These features will now be described with reference to the drawings summarized below. These drawings and the associated description are provided to illustrate preferred embodiments of the invention, and not to limit the scope of the invention.
Throughout the drawings, like reference numbers are used to reference items that are identical or functionally similar.
The present invention is related to methods and systems for a “return-call” process. In contrast to many conventional telephony systems, the return call process in accordance with the present invention enables a missed call to be returned to a “private” phone number without revealing the private number.
By way of example, a user may not be able to take an incoming call because the user's line is busy, the user is not home, or because the user does not want to be disturbed. To better manage such calls, the user's telephone line can be provisioned through the local phone company to forward incoming calls to a call manager system. The call manager system receives signaling information corresponding to the forwarded call. The signaling information includes the calling party's phone number even if the calling party's number is private.
The call manager system transmits a communication, including the caller phone number and a call-received notification, over a computer network to a computer terminal associated with the user. The notification is displayed on the user's computer terminal and informs the user that a call was received from the caller. If the caller phone number is public, the number is displayed as well. However, if the caller's phone number is private, the caller's number is not displayed to the user but is stored in the user's computer terminal memory for later use in returning the call. Upon receipt of the notification, the user can elect to return the call. In response to a user command, the computer terminal initiates the call using the stored caller phone number, still without displaying the phone number to the user.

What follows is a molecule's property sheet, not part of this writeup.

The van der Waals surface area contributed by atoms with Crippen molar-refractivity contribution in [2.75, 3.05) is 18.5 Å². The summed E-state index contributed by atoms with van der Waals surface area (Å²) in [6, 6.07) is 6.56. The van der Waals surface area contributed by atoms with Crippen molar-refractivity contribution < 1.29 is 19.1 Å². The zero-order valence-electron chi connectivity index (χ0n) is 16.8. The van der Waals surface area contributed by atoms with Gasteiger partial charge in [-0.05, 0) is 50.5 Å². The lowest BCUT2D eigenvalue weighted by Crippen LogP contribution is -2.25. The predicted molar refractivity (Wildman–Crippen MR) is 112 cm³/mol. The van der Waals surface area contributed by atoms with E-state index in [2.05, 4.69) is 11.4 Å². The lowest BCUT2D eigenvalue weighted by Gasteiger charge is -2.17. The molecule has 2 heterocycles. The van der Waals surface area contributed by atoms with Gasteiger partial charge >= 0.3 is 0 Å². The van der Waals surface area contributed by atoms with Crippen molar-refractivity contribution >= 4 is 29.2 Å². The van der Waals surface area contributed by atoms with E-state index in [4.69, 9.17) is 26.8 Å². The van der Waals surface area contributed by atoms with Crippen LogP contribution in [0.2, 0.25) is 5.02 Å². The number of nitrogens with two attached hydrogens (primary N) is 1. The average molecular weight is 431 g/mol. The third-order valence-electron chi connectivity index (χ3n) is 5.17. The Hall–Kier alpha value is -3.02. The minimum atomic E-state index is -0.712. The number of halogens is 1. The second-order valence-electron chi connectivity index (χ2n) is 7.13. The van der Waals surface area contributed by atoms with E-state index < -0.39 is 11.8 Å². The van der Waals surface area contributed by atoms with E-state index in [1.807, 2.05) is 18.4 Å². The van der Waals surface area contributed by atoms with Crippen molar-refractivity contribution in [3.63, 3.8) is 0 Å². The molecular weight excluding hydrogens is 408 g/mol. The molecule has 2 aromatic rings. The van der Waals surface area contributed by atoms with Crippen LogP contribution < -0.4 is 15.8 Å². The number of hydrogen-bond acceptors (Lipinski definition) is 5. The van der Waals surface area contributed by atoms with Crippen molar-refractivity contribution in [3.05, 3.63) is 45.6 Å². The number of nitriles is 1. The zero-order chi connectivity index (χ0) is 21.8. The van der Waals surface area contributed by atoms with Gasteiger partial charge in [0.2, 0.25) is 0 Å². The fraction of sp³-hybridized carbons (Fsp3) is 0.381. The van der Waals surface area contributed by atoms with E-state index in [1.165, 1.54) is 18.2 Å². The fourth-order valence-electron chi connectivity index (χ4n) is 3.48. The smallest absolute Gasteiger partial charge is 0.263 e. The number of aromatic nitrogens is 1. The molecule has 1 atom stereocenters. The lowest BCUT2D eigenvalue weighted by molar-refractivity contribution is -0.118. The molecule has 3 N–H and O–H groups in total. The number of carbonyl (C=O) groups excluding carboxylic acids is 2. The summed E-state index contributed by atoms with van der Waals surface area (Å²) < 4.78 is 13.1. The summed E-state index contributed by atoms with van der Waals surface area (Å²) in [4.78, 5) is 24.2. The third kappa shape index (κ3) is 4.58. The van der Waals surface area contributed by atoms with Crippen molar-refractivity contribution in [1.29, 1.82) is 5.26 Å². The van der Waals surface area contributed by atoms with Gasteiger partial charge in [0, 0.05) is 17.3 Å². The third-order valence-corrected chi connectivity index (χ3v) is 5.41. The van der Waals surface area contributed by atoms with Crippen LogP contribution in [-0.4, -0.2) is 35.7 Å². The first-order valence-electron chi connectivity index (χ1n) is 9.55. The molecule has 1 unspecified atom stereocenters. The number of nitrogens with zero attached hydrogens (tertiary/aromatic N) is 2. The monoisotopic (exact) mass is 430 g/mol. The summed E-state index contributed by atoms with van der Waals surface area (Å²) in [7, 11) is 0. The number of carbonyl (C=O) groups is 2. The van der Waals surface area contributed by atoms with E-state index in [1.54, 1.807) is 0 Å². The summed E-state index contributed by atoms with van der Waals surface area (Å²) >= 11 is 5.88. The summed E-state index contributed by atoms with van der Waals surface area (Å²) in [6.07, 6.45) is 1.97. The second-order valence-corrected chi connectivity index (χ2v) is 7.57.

Alternatively, rather than including the caller's private phone number in the communication to the user, the communication only includes a notification that a call was received. If the user elects to return the call, the call manager performs a call bridging operation without revealing the caller's private phone number to the user. This approach ensures that the user's phone bill will not include the caller's phone number. Further, because the phone number is not provided to the user, the user cannot improperly derive the caller's phone number from the call manager communication.